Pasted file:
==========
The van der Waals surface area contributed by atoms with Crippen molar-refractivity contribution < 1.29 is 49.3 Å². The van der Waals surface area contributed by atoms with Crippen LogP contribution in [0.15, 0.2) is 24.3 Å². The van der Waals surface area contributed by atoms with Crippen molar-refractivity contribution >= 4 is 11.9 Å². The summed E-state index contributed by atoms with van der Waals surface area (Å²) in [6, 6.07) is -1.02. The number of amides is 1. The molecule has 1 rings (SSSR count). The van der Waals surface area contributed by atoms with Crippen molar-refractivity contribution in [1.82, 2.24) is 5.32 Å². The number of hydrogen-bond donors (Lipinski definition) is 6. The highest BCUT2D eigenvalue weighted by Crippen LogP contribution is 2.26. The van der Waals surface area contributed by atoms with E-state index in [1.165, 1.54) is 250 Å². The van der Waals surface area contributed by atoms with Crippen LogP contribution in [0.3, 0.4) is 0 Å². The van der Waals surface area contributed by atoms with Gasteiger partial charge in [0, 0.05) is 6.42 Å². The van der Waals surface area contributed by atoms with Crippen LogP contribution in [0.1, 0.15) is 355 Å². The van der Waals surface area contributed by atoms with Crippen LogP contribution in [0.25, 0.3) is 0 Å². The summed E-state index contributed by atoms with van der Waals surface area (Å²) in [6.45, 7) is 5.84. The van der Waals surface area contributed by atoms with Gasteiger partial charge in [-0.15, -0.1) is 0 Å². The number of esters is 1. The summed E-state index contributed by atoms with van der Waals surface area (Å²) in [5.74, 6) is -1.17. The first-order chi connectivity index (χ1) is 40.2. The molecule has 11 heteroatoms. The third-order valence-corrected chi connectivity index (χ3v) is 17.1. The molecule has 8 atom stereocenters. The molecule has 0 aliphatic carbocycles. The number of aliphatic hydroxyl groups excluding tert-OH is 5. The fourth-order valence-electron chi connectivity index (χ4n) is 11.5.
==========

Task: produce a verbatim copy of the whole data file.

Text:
The van der Waals surface area contributed by atoms with Crippen molar-refractivity contribution < 1.29 is 49.3 Å². The van der Waals surface area contributed by atoms with Crippen LogP contribution in [0.15, 0.2) is 24.3 Å². The van der Waals surface area contributed by atoms with Crippen molar-refractivity contribution >= 4 is 11.9 Å². The summed E-state index contributed by atoms with van der Waals surface area (Å²) in [6, 6.07) is -1.02. The number of amides is 1. The molecule has 1 rings (SSSR count). The van der Waals surface area contributed by atoms with Crippen molar-refractivity contribution in [1.82, 2.24) is 5.32 Å². The number of hydrogen-bond donors (Lipinski definition) is 6. The highest BCUT2D eigenvalue weighted by Crippen LogP contribution is 2.26. The van der Waals surface area contributed by atoms with E-state index in [1.165, 1.54) is 250 Å². The van der Waals surface area contributed by atoms with Crippen LogP contribution in [0.3, 0.4) is 0 Å². The van der Waals surface area contributed by atoms with Gasteiger partial charge in [0, 0.05) is 6.42 Å². The van der Waals surface area contributed by atoms with Crippen LogP contribution in [0.1, 0.15) is 355 Å². The van der Waals surface area contributed by atoms with Crippen LogP contribution in [0.25, 0.3) is 0 Å². The summed E-state index contributed by atoms with van der Waals surface area (Å²) in [6.45, 7) is 5.84. The van der Waals surface area contributed by atoms with Gasteiger partial charge in [-0.15, -0.1) is 0 Å². The number of esters is 1. The summed E-state index contributed by atoms with van der Waals surface area (Å²) in [5.74, 6) is -1.17. The first-order chi connectivity index (χ1) is 40.2. The molecule has 11 heteroatoms. The third-order valence-corrected chi connectivity index (χ3v) is 17.1. The molecule has 8 atom stereocenters. The molecule has 0 aliphatic carbocycles. The number of aliphatic hydroxyl groups excluding tert-OH is 5. The fourth-order valence-electron chi connectivity index (χ4n) is 11.5.